And yet, when you live in your own world, it’s easy to view everything from your own personal experience, and wonder why people could possibly have different perspectives on the issues of the day.  The next time I feel that kind of self-absorbed conceit, I’ll think about that unsettling sign in Detroit and try to remember that there are a lot of people in this country dealing with lots of issues and problems that I’m not even aware of — much less affected by.  America is a diverse place not only in terms of its population and demographics, but also in terms of personal experience.  We shouldn’t forget that.

 

The First American

I live in Franklin County, Ohio, where the large statue of Benjamin Franklin pictured below is found at the county courthouse, so it makes sense that at some point I would finally turn to reading a biography of the county’s namesake.  I chose The First American, a fine recent biography by H.W. Brands that is well worth reading if you are interested in learning more about the early history of America and one of its foremost founding fathers.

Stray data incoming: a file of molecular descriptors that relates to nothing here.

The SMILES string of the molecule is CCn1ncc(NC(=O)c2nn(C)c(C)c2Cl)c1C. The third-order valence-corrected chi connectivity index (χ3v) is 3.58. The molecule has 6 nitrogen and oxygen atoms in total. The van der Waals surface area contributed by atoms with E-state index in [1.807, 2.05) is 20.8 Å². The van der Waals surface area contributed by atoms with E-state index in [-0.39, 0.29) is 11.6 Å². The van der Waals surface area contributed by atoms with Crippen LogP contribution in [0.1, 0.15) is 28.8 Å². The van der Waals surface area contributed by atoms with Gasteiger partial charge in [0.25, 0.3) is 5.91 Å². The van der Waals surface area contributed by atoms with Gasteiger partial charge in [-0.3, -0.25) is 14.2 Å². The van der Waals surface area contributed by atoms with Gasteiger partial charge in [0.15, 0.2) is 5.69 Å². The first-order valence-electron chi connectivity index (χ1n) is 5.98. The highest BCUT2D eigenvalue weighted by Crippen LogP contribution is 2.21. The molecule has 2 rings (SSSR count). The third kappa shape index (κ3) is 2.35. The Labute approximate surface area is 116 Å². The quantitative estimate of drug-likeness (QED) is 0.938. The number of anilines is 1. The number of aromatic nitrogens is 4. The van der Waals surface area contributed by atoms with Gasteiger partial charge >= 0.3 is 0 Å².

Franklin is a fascinating character for more reasons that you can reasonably count.  During his lifetime, he was easily the most famous American alive, known and lauded in both America and in Europe for his experiments with lightning and electricity, his invention of the Franklin stove and other devices, and his writings, both in Poor Richard’s Almanac and elsewhere.  He was a hard-working capitalist, turning his printers’ shop into a thriving business and engaging in a number of other commercial ventures, yet he also had his eye on the common welfare and the greater good and played a key role in forming colleges, fire departments, lending libraries, and philosophical societies.  He was exceptionally well-traveled for that era, crossing the Atlantic multiple times, living in England and France, and exploring all parts of the American colonies.  Franklin saw a lot of the world during his 80-plus years, and he unquestionably left it a better place than he found it through his efforts.